IMDb > "Thriller" K Is for Killing (1974)

"Thriller" K Is for Killing (1974)

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Brian Clemens (writer)
Terry Nation (writer)
View company contact information for K Is for Killing on IMDbPro.
TV Series:
Original Air Date:
2 March 1974 (Season 2, Episode 6)
After an assassin's bullet fails to kill tycoon David Garick, eccentric husband and wife detective team... See more » | Add synopsis »
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User Reviews:
Strange - But It Works! See more (4 total) »


 (Episode Cast) (in credits order)

Gayle Hunnicutt ... Suzy Buckley

Christopher Cazenove ... Sunny Garrick
Peter Dyneley ... David Garrick

Stephen Rea ... Arden Buckley
Jean Kent ... Mrs. Garrick
Derek Francis ... Shelby Grafton
Frances Bennett ... Mrs. Gale
Shirley Cain ... Mrs. Terril
Oliver Smith ... Marcus
Arthur White ... Charley Wilson
Sally Miles ... Karen Standard
James Appleby ... Brett
Francis Mortimer ... Young Man
Julia Breck ... Samantha
Gilly Flower ... Miss Cardiff

Episode Crew
Directed by
Peter Moffatt 
Writing credits
(in alphabetical order)
Brian Clemens  writer
Terry Nation  writer

Produced by
John Sichel .... producer

Series Crew
These people are regular crew members. Were they in this episode?
Writing credits
(in alphabetical order)
Brian Clemens  created by

Production CompaniesDistributors

Additional Details

Also Known As:
Aspect Ratio:
1.33 : 1 See more »
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5 out of 6 people found the following review useful.
Strange - But It Works!, 1 April 2003
Author: all-briscoe ( from Lancashire, England

Another episode of Brian Clemens's "Thriller". It is a highly atypical offering from that very austere, dark series. It has had a mixed reception from fans. However to me it is just as brilliant and even if it might not work for everyone as a thriller it would not disappoint anyone looking for comedy.

Tycoon David Garrick narrowly escapes an assassination attempt. He is fairly unruffled by this but his playboy son, Sunny, is very concerned. He recruits unconventional private detectives Arden and Suzy Buckley to investigate. David Garrick is pretty unpopular so there is no shortage of suspects. It becomes evident that the prospective killer has hired professionals to do the job who will ruthlessly eliminate those who frustrate their plans. Who wants David Garrick dead - and why?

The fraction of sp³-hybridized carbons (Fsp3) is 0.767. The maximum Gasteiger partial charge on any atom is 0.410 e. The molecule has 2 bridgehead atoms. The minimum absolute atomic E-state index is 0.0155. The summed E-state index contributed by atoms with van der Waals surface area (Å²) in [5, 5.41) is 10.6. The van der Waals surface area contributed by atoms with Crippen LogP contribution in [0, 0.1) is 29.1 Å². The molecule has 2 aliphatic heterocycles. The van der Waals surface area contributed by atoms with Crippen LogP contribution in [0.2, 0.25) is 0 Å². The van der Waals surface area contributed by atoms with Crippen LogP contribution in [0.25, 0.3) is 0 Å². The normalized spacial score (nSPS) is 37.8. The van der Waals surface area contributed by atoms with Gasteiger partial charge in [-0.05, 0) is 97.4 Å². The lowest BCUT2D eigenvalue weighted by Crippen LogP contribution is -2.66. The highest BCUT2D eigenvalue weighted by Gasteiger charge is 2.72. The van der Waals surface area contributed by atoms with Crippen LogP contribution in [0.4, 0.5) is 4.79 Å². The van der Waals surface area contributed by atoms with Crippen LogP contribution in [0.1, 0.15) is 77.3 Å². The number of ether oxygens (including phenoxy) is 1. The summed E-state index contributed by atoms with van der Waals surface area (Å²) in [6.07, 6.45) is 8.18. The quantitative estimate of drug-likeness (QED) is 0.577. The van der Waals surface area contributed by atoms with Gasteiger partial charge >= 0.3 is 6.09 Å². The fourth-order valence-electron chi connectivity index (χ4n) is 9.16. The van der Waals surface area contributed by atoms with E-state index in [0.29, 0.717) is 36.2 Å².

The story outline is actually remarkably conventional and certainly this could have been handled straight with minor adjustment. A straight adaptation would certainly have been interesting to see. However the execution is an inspired comedy-thriller. As his work on "The Avengers" showed, Clemens (though writing here with Terry Nation) could write drama with wit and fine comic touches. In this story the Buckleys, as a duo, bear a passing resemblance to Steed and his ladies but them being a married couple provides a new twist. Their banter is marvellously funny but they are also pretty effective at what they do. Their unflappability makes a nice contrast with the otherwise intense "Thriller" heroes. They are truly likeable, lacking the arrogance and vindictiveness of the usual screen detectives.

They are backed by a superb set of supporting characters: David Garrick - a man with little time for his son, literally or metaphorically; Sunny, his effortlessly suave, charming son; refined criminal broker Shelby Grafton and his silent bimbo girlfriend; nervous informer Charley Wilson; Mrs. Gale, David Garrick's elegant but unfaithful girlfriend; and a young Northern hit-man. Most noteworthy is Garrick's estranged, demented wife who swings between childish innocence and disturbing, aggressive outbursts. Her character is more in the "Thriller" tradition and provides fine contrast with the more comic figures.

The acting is excellent. Stephen Rea (in an early role) and Gayle Hunnicutt are splendid in their central roles. Gayle employs an impeccable English accent, although her character is American.Christopher Cazenove, also making one of his first appearances, exudes charm through his voice and demeanour and was just made for these roles. It is great to see Peter Dyneley in the flesh - best known as the voice of Jeff Tracy in "Thunderbirds". Derek Francis is exceptional as the unscrupulous Grafton.

All the other roles mentioned above are beautifully-handled. The true honours must go though to Jean Kent who is utterly convincing as the shattered Mrs. Garrick.

There are many splendid scenes, stylish dialogue and sharp direction. All rests though, as always on the superb script of Clemens and Nation. One wonders whether there could have been more mileage in this format and the characters of the Buckleys - a show was mooted but never got off the ground. It may have been hard to sustain such quality in the long-term. Maybe it was best to have this one example. It certainly is an absolute pearl and deserves to be seen!

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